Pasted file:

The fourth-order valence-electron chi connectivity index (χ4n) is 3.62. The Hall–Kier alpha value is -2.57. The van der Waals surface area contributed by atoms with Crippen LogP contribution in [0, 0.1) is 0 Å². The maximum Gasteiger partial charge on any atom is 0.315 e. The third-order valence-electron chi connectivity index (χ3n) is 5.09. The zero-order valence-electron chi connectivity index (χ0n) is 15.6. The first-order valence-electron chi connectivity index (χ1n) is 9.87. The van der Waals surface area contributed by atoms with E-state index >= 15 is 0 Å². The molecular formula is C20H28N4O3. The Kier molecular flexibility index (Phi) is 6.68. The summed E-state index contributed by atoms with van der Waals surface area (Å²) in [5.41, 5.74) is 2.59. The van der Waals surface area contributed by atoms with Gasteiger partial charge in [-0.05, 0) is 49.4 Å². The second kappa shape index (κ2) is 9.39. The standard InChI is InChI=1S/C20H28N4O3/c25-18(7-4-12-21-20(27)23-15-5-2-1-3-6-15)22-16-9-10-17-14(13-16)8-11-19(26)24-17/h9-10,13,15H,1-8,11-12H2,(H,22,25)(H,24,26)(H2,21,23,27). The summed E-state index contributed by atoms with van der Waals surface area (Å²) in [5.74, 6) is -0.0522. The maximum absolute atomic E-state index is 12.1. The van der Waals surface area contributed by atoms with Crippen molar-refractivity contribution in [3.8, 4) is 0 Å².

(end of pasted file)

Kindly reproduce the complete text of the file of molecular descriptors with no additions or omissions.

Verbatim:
The fourth-order valence-electron chi connectivity index (χ4n) is 3.62. The Hall–Kier alpha value is -2.57. The van der Waals surface area contributed by atoms with Crippen LogP contribution in [0, 0.1) is 0 Å². The maximum Gasteiger partial charge on any atom is 0.315 e. The third-order valence-electron chi connectivity index (χ3n) is 5.09. The zero-order valence-electron chi connectivity index (χ0n) is 15.6. The first-order valence-electron chi connectivity index (χ1n) is 9.87. The van der Waals surface area contributed by atoms with E-state index >= 15 is 0 Å². The molecular formula is C20H28N4O3. The Kier molecular flexibility index (Phi) is 6.68. The summed E-state index contributed by atoms with van der Waals surface area (Å²) in [5.41, 5.74) is 2.59. The van der Waals surface area contributed by atoms with Gasteiger partial charge in [-0.05, 0) is 49.4 Å². The second kappa shape index (κ2) is 9.39. The standard InChI is InChI=1S/C20H28N4O3/c25-18(7-4-12-21-20(27)23-15-5-2-1-3-6-15)22-16-9-10-17-14(13-16)8-11-19(26)24-17/h9-10,13,15H,1-8,11-12H2,(H,22,25)(H,24,26)(H2,21,23,27). The summed E-state index contributed by atoms with van der Waals surface area (Å²) in [5.74, 6) is -0.0522. The maximum absolute atomic E-state index is 12.1. The van der Waals surface area contributed by atoms with Crippen molar-refractivity contribution in [3.8, 4) is 0 Å².